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5 Things You Can Do To Help Clean Up Aus Besides Tattling On Your Neighbour For Not Recycling

1. Say goodbye to balloons

2. Stop “wishcycling”

3. Don’t be so uptight about wearing the same clothes more than once

4. Think before you leave the home

5. Get involved

Look, I’m not pointing any fingers (Sharon) but we’re all to blame for putting our big ol’ grubby human footprint on Australia, and even though none of us live forever, our kids’ kids’ kids’ kids’ kids’ kids will all still have to live here, so we need to start doing a teensy bit more to help clean up after ourselves.

Don’t worry, I see you using those flimsy paper straws at fast-food restaurants, and most of us know not to just piff our rubbish out the car window, but there are a few more things we can do that honestly require almost no effort at all.

No really, it’s more of an effort to make small talk with the cashier for three seconds while you wait for your card to get approved. (Pro top: smile at them awkwardly and then think about how awkward you were for the rest of the day, that’s what I do.)

We chatted to our good ol’ pal Pip Kiernan over at Clean Up Australia to get some little tips and tricks that all go towards giving Aus a little polish and shine.

Okay, I thought I’d start with the hardest one and work my way down to the easiest because this, for me, will be the biggest challenge. I love balloons. I use them for every occasion. Birthday? Balloons. Funeral? Balloons. Caught cheating with your partner’s best friend’s older cousin? You betcha – balloons.

“Balloons and other soft plastic waste in oceans are 32 times more likely to kill seabirds than hard plastic waste,” Pip mentions, also citing a recent Australian study that claims latex balloons didn’t degrade in the slightest after 16 weeks in all forms of water and industrial compost conditions, despite being marketed as ‘100% biodegradable’.

I love balloons, but if I’m blowing them up for every occasion under the sun, lock me up in bird jail because the birds are angry.

I’d personally never heard the term ‘wishcycling’ before Pip said it but now that I know what it is, I feel a pang of remorse as I’m once again guilty of doing this in the past.

Wishcycling is essentially the act of putting whatever you can into the recycling bin, regardless of whether it’s recyclable. See, in my mind I was all, ‘Well perhaps they can recycle it and I just don’t realise,’ but I was wrong. Putting non-recyclables in recycling can actually contaminate the genuinely recyclable items, essentially ruining it for everyone.

Pro tip? Read what’s actually written on the lid of your recycling bit. And remember that sometimes in order to recycle best, we have to recycle less.

My sincerest apologies for giving you whiplash from reading the word ‘recycling’ 4000 times? Moving along.

Fast fashion is increasingly becoming a problem and once again, I’m not pointing any fingers, but I don’t think it helps that online, people are seemingly wearing a different outfit every day of the year. That’s impossible unless you own Paris Hilton‘s closet – I saw it on her cooking show, it’s huge.

Anyway, no one needs to buy clothes for 365 days of the year. I still own shirts I bought from an op shop in London (brag) seven years ago, and not even I thought corduroy would come back in…which it did. These styles just go around in a circle, so stop chasing that circle.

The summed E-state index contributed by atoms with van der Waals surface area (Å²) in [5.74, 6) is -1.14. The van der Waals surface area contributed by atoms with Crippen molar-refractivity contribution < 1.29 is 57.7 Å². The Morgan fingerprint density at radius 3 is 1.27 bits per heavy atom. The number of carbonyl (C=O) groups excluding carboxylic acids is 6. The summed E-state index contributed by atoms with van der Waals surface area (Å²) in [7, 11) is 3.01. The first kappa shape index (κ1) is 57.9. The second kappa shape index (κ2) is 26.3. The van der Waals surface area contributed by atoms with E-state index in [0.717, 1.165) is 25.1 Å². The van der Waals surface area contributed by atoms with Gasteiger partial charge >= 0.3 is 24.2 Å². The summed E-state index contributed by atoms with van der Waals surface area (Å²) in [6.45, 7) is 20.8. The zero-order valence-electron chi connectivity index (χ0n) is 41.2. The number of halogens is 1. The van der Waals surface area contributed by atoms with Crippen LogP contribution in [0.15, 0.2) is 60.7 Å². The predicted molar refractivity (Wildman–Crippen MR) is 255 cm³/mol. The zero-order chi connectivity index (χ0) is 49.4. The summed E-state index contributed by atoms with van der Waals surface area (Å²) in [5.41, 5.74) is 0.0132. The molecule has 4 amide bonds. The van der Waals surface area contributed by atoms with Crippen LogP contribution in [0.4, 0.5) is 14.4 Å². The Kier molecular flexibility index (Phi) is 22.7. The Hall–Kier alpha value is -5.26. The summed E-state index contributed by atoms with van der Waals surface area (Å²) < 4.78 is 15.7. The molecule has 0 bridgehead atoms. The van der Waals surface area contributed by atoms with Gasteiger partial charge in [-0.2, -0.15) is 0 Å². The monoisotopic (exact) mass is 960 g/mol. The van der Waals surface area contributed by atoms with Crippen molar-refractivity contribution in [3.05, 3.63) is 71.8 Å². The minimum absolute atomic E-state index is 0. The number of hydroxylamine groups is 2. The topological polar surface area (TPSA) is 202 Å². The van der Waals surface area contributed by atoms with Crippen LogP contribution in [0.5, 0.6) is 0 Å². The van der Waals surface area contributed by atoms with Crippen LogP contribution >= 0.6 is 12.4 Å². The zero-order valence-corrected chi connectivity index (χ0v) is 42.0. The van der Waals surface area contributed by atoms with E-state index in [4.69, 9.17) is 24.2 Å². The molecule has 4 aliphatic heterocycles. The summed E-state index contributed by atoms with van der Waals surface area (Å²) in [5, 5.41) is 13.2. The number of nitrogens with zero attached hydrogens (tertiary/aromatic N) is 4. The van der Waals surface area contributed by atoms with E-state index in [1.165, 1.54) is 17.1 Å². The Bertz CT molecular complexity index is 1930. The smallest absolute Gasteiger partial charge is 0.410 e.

The problem with fast fashion is that we’re buying 60% more clothing and keeping them for about half as long as we did 15 years ago, and in the process we’re giving so many of our clothes away in record time. The places that receive them are getting overwhelmed and the clothes become trash quick-sticks.

“It is estimated that only 15% of our donated clothes are resold within Australia, the rest are sent to landfill or overseas to developing nations,” Pip confirms.

I tend to lose things quite frequently. Phones, wallets, minds, keys, I’ve had to replace them all upwards of three times.

It’s 12, I was lying. I’ve had to replace them all 12 times.

The point is, I’ve now created a mental checklist that I have everything on me before I leave the house, so if you’ve got a bunch of reusable items, chuck them on the list too: phone, wallet, keys, coffee cup, metal straw to down a White Claw without moving your jaw.

See? It just rolls off the tongue. No more disposable coffee cups for you, fancy pants.

Alright, this one is by far the easiest because there could also be a little something-something in it for you, and we all know that the one thing people value the most above everything else, is themselves.

Clean Up Australia has joined forces with Play For Purpose to throw a raffle with the sweet, sweet first prize of $250,000. My god, that’s a lot of zeros.

The tickets cost 10 bucks a pop which is less than a pint of beer (bloody capitalism, I think?), and I’ll let Pip take it away from here: “$5 from each ticket sold goes directly to empowering Australians to take positive action for the environment. Clean Up Australia provides free resources and materials to communities, schools and youth groups all year round, supporting Aussies everywhere to clean up, fix up and conserve the environment.”

Alternatively, you can get involved directly with Clean Up Australia by joining one of the dozens of programs and initiatives they run, so definitely check that out here if you’re sick of being a little slob (Sharon).

Image: iStock / Lighthousebay

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